2 weeks ago
  • Fletcher Tabuteau selected as candidate for Rotorua
    New Zealand First MP Fletcher Tabuteau is pleased to be confirmed today as the party’s candidate for the Rotorua electorate. Speaking at the Rotorua AGM for New Zealand First, Mr Tabuteau said this is an election that is incredibly important for the people of Rotorua. “The founding principles of New ...
    3 weeks ago
  • Greens call for Government office to address Rainbow issues following Human Rights Commission report
    The Human Rights Commission’s PRISM report on the issues impacting people based on their sexual orientation, gender identity and expression, and sex characteristics (SOGIESC) provides an excellent programme of work for future governments to follow, say the Greens. ...
    3 weeks ago
  • Winston Peters continues push for trans-Tasman travel as military take control of operations
    Foreign Affairs Minister Winston Peters said the trans-Tasman bubble had not been jeopardised after a border botch-up resulted in New Zealand having two active cases of COVID-19. On Friday, Mr Peters told RNZ's Morning Report he had heard from Australian Prime Minister Scott Morrison that borders for trans-Tasman travel would open by ...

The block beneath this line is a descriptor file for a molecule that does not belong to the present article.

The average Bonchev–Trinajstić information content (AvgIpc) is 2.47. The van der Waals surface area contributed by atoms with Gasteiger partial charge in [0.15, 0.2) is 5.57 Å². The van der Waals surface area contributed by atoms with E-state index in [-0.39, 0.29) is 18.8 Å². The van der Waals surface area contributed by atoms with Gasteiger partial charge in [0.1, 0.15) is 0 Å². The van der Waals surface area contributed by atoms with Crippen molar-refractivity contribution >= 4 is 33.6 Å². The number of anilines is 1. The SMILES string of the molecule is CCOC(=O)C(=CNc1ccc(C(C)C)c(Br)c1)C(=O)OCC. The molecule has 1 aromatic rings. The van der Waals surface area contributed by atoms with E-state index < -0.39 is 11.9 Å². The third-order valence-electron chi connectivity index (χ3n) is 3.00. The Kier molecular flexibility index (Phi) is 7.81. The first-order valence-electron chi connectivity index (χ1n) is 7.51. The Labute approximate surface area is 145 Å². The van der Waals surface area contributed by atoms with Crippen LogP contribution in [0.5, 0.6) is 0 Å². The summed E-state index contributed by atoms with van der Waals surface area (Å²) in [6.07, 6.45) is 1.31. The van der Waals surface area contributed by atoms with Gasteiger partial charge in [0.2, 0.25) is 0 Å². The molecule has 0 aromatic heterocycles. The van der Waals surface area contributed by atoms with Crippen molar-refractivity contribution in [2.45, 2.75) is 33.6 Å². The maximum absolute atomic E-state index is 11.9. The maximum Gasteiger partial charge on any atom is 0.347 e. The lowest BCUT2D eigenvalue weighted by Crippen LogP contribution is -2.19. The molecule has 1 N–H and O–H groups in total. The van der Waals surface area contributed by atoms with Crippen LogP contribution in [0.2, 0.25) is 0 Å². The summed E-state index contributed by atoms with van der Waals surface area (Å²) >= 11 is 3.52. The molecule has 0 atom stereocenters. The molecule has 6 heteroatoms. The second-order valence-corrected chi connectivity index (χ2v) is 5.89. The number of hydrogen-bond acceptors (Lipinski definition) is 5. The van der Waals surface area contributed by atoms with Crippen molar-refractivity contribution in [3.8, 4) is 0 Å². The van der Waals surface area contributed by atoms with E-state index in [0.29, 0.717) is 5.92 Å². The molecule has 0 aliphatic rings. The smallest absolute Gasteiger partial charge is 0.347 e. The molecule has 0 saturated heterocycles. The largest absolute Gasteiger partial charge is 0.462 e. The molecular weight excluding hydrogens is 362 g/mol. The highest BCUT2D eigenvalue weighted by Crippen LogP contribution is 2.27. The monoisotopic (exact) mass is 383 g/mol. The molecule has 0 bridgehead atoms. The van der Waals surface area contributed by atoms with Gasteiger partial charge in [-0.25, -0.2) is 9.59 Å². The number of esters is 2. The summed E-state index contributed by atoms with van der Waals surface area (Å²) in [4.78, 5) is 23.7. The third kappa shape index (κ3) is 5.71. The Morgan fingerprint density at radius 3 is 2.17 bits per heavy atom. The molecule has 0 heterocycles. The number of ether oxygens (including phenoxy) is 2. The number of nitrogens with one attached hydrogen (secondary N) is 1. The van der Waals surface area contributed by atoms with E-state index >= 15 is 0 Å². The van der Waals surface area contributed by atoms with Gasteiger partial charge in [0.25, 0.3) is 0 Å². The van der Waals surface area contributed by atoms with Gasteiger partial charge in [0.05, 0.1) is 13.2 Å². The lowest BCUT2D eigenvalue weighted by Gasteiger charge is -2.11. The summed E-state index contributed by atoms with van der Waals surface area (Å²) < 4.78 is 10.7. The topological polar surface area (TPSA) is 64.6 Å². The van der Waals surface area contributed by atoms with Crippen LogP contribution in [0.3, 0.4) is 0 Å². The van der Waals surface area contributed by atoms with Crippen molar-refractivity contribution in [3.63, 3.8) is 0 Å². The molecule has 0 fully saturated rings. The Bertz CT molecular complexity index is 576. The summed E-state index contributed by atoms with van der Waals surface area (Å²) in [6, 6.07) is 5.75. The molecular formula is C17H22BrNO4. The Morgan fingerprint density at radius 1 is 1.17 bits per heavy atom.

3 weeks ago
  • Winston Peters on the Government’s Covid-19 border blunder
    Deputy Prime Minister Winston Peters said today he was pleased the army was now running the quarantine and isolation process - up until now it has been the Ministry of Health. Peters told Newstalk ZB's Mike Hosking that the army knew how to introduce and follow protocols and instil discipline. ...
    3 weeks ago

  • Govt confirms investment in better radiology and surgical services for Hawke’s Bay
    The Government is pleased to confirm funding for improvements to radiology and surgical services at Hawke's Bay DHB, Health Minister Chris Hipkins says.     "The Minister of Finance the Hon Grant Robertson and former Health Minister Dr David Clark approved funding for Hawke's Bay DHB’s redevelopment of their radiology facilities ...
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    32 mins ago